Padraig Harrington fears LIV series poses threat to future of DP World Tour

The US Senior Open champion thinks there is only room for the PGA and one other tour in the world game

Padraig Harrington is concerned about the effect LIV Golf could have on the DP World Tour (David Davies/PA)
Padraig Harrington is concerned about the effect LIV Golf could have on the DP World Tour (David Davies/PA)

Padraig Harrington fears for the future of the DP World Tour as the controversial LIV Golf series continues to send shockwaves through the sport.

A number of the world’s top names have defied sanctions from the established tours to sign up for the lucrative Saudi-backed circuit, which stages its second tournament in Portland, Oregon this week.

Harrington, the newly-crowned US Senior Open champion, believes the American-based PGA Tour is strong enough to survive the loss of these leading players but is less sure how its European counterpart will fare.

The Irishman said: “I feel for the European Tour because there’s definitely room for two tours, there’s no doubt about it, but is there room for more?

“It looks like the European Tour is the one who could come under pressure and be squeezed.

“LIV looks like it’s going to be here to stay. In three, four, five years’ time, all of this could be very normalised, and there could be the US Tour and the LIV Tour contending for the hearts and minds of the players.

“Let’s hope that the European Tour can keep up. We do need a very strong European Tour.”

One of the strongest draw cards the DP World Tour can offer European players is the opportunity to participate in the Ryder Cup.

Harrington, who captained Europe in last year’s loss to the United States at Whistling Straits, is not yet sure what impact the split in the game could have on the biennial contest.

The 50-year-old said: “If there are two big tours it seems to be good for the majors – the only time the best players would play (each other) is in the majors.

“That served the Ryder Cup really well over the years in the sense of a rivalry between Europe and the US.

Bryson DeChambeau is among the big-name players to have joined LIV Golf (Richard Sellers/PA)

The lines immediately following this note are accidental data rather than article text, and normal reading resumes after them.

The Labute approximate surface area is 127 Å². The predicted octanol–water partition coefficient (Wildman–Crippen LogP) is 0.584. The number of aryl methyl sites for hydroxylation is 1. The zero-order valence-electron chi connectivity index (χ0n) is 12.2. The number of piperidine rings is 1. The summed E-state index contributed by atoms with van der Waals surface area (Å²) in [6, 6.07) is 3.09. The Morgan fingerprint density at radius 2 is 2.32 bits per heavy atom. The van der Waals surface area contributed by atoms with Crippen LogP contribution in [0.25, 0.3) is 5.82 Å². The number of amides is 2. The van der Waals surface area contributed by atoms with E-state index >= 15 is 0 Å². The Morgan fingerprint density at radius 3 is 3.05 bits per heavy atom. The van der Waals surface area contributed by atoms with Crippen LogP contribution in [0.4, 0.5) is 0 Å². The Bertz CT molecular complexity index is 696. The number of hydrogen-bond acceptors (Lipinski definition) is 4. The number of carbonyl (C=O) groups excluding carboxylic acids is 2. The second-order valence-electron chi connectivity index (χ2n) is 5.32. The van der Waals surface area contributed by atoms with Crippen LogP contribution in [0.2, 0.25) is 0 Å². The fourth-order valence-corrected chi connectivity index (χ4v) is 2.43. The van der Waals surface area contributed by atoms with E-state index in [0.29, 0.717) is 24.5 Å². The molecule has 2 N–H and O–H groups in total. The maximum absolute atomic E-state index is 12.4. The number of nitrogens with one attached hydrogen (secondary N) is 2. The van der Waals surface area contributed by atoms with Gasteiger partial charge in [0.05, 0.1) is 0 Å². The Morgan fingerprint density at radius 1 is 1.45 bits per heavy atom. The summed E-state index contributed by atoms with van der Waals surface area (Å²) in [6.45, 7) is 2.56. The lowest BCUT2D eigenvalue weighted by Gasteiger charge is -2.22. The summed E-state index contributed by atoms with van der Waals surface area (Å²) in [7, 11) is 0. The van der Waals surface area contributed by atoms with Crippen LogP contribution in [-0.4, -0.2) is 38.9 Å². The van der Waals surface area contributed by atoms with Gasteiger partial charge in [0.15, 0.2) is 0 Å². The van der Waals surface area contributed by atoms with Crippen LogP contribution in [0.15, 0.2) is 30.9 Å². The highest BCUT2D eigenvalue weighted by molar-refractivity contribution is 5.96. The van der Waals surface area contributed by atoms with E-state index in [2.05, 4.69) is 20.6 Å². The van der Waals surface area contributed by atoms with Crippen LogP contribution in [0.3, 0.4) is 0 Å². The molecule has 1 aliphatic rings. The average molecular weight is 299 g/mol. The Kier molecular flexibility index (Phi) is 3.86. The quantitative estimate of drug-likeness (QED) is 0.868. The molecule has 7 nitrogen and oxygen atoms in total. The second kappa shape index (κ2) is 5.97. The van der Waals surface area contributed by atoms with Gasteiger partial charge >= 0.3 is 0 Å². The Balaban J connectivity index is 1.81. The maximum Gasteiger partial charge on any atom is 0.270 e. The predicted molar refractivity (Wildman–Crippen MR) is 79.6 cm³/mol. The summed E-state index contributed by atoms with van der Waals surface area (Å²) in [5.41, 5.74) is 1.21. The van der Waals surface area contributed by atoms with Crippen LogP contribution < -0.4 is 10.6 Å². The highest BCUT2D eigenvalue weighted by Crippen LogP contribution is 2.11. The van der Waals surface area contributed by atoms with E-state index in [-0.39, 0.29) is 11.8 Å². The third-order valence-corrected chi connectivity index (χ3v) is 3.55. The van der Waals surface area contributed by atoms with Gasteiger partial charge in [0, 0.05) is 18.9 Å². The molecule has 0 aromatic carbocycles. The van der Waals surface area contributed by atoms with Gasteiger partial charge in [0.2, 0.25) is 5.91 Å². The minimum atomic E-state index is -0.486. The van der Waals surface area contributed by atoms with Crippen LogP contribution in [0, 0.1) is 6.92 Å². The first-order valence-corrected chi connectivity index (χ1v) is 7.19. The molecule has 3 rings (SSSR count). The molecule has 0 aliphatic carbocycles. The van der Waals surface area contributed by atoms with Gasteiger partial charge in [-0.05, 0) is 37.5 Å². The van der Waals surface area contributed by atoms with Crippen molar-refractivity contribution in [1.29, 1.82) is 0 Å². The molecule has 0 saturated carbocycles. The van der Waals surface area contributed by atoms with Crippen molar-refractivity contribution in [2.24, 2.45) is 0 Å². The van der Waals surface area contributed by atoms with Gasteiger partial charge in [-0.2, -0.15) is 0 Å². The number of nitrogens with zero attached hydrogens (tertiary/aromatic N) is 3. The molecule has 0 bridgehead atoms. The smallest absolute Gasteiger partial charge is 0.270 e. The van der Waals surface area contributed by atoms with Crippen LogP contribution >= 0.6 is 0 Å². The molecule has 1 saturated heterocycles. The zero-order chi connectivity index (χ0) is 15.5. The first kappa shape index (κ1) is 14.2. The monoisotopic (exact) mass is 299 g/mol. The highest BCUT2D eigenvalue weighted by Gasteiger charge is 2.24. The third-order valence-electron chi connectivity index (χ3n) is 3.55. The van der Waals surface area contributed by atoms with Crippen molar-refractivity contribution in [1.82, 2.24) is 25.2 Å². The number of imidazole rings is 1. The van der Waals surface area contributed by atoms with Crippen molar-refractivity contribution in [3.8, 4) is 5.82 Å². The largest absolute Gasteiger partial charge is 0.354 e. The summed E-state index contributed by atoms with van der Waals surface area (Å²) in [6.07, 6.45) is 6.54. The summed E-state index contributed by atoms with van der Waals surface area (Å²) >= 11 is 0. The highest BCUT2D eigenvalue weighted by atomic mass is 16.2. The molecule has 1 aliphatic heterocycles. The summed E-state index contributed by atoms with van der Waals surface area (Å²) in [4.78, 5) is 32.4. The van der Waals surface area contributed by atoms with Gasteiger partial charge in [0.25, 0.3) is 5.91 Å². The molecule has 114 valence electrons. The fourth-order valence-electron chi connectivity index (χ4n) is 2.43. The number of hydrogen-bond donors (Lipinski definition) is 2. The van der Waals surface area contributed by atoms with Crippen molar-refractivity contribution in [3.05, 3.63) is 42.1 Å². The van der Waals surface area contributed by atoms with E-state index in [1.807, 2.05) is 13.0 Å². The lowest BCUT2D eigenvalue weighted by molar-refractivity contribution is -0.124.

“If I go back to when I played in ’99, I didn’t know the US players whereas now we all play the same tournaments, so we’re all quite friendly.

“It could add spice to the Ryder Cup, but I don’t know how that’s going to end up in terms of whether the players can play, or with the captains and vice-captains. It really is hard to know what is going to be the future of it.”

LIV Golf is trying to broaden the appeal of the sport with its streamlined 54-hole tournaments, simultaneous “shotgun” starts and a team element to its competitions. However, it is the extraordinary financial backing behind it that has allowed it to gain a foothold, with the likes of Dustin Johnson, Brooks Koepka and Bryson DeChambeau reportedly offered nine-figure deals to sign up.

I'm certainly impressed with some of the players who have turned down large sums of money

Padraig Harrington

Harrington said: “As much as the media talks about the players who have gone, some of the players who haven’t gone don’t get enough credit.

“At the moment it seems like the players who are staying are the ones who are feeling like their careers are going on an upward spiral, they want to win the majors and they think that’s their future.

“I’m certainly impressed with some of the players who have turned down large sums of money. Fair play to them for turning it down and backing their careers.”

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